The numbers in absolute poverty—defined as households with income of less than 60 percent of the median in 2010/2011, adjusted for inflation—will rise by 900,000 by the end of 2014. Of these, some 200,000 will be children, the first rise in absolute child poverty in 15 years.

The numbers forecast to be pushed into relative poverty are just as damning. The benchmark for relative poverty is determined by median income. But, the IFS states, this target will itself fall, due to the decline in real earnings. As a consequence, relative poverty is forecast to rise by approximately 800,000.

The government’s cuts in housing and welfare benefits, combined with the previous Labour government’s decision to raise National Insurance contributions from next year, hit across the board. Poverty amongst working-age adults without children is expected to rise by 300,000 and 200,000 for absolute and relative poverty respectively.

Families with two children on “middle-incomes” have already suffered a 3.4 percent decline over the past two years, the IFS reported. They earned £988 a year less in 2010 than in 2008. They are expected to lose a further £300 in real terms over the next two years under the government’s spending cuts.

The IFS predictions come under conditions in which almost 2 million children in Britain are already living in conditions of “severe poverty” and fully 4 million are living in poverty.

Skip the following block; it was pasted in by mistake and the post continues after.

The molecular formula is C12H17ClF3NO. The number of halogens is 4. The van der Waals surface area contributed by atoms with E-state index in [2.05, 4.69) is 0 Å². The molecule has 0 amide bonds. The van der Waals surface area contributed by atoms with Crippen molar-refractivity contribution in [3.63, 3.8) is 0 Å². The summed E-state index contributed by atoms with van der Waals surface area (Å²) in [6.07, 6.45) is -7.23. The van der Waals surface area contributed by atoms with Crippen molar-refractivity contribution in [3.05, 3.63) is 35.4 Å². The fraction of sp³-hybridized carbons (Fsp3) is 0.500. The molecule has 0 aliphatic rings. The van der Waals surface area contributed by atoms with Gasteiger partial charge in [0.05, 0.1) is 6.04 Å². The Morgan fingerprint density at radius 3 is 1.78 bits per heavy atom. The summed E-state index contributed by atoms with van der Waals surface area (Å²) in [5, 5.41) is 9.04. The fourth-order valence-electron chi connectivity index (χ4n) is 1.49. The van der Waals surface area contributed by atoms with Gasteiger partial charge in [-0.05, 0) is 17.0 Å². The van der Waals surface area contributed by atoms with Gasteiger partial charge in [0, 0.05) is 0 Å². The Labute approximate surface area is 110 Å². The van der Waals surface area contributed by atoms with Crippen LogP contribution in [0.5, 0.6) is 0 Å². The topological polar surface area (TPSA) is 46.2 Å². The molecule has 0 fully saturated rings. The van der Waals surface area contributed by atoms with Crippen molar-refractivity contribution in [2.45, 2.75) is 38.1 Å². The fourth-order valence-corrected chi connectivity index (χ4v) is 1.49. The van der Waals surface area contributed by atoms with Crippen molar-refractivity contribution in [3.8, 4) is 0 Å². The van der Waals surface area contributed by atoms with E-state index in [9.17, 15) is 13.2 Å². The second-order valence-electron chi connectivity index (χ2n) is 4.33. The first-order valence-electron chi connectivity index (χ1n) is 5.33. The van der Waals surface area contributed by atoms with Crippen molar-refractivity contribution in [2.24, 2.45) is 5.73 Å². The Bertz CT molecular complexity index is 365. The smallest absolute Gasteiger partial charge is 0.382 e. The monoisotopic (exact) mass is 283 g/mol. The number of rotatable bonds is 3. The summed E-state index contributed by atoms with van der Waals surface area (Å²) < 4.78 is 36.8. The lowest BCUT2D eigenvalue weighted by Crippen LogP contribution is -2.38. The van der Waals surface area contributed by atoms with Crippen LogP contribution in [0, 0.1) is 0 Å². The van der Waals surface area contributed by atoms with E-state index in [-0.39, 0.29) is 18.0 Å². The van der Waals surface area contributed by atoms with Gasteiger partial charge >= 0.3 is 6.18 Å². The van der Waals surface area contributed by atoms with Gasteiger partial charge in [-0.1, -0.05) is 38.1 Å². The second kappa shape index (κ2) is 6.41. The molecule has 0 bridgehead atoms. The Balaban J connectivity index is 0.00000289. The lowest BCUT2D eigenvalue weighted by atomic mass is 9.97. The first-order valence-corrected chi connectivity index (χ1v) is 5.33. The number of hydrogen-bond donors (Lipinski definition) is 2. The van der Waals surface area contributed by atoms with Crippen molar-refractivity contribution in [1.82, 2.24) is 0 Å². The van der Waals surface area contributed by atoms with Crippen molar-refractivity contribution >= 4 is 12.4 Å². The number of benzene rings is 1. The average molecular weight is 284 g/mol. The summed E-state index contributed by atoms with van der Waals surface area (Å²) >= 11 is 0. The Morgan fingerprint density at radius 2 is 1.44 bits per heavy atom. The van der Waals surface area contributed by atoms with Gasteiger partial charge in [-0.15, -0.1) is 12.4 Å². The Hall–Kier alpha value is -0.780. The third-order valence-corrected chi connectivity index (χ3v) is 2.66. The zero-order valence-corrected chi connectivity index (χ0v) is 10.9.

The government’s measures have been condemned by anti-poverty charities—the very organisations tasked with filling the gap of declining social provision under the coalition’s grotesquely named “Big Society” plan.

They complained that the IFS projections will place the government in breach of the Child Poverty Act, passed into law earlier this year, which commits current and future governments to cut relative child poverty to 10 percent and absolute child poverty to 5 percent over the next decade.

But the government has already stated that it intends to redefine poverty so that “isn’t just about getting above an arbitrary line, but is about improving people’s life chances.”

It was Conservative Howard Flight who gave vent to the class sentiment motivating the assault on welfare. Speaking last month, just after he was selected as one of more than 20 new Tory peers, Flight complained that child benefit was being removed from higher earners. “We’re going to have a system where the middle classes are discouraged from breeding because it’s jolly expensive. But for those on benefits, there is every incentive. Well, that’s not very sensible”, he said.

His remarks came barely a week after Lord Young, one of Prime Minister David Cameron’s senior advisers, was forced to resign after stating, “For the vast majority of people in the country today, they have never had it so good ever since this so-called recession—started.”

A Treasury spokesperson dismissed the IFS report, claiming that “uncertainty” in the model it had employed meant that the “small differences they identify may not be meaningful”.

Elements of the coalition’s cuts package were also criticised by the Labour Party. The real measure of its stance, however, is made clear by the fact that it is Labour MP Frank Field who is drawing up the government report on “redefining” child poverty.

The coalition’s austerity measures come after a 30-year period in which successive governments have conducted a systematic assault on the social position of working people.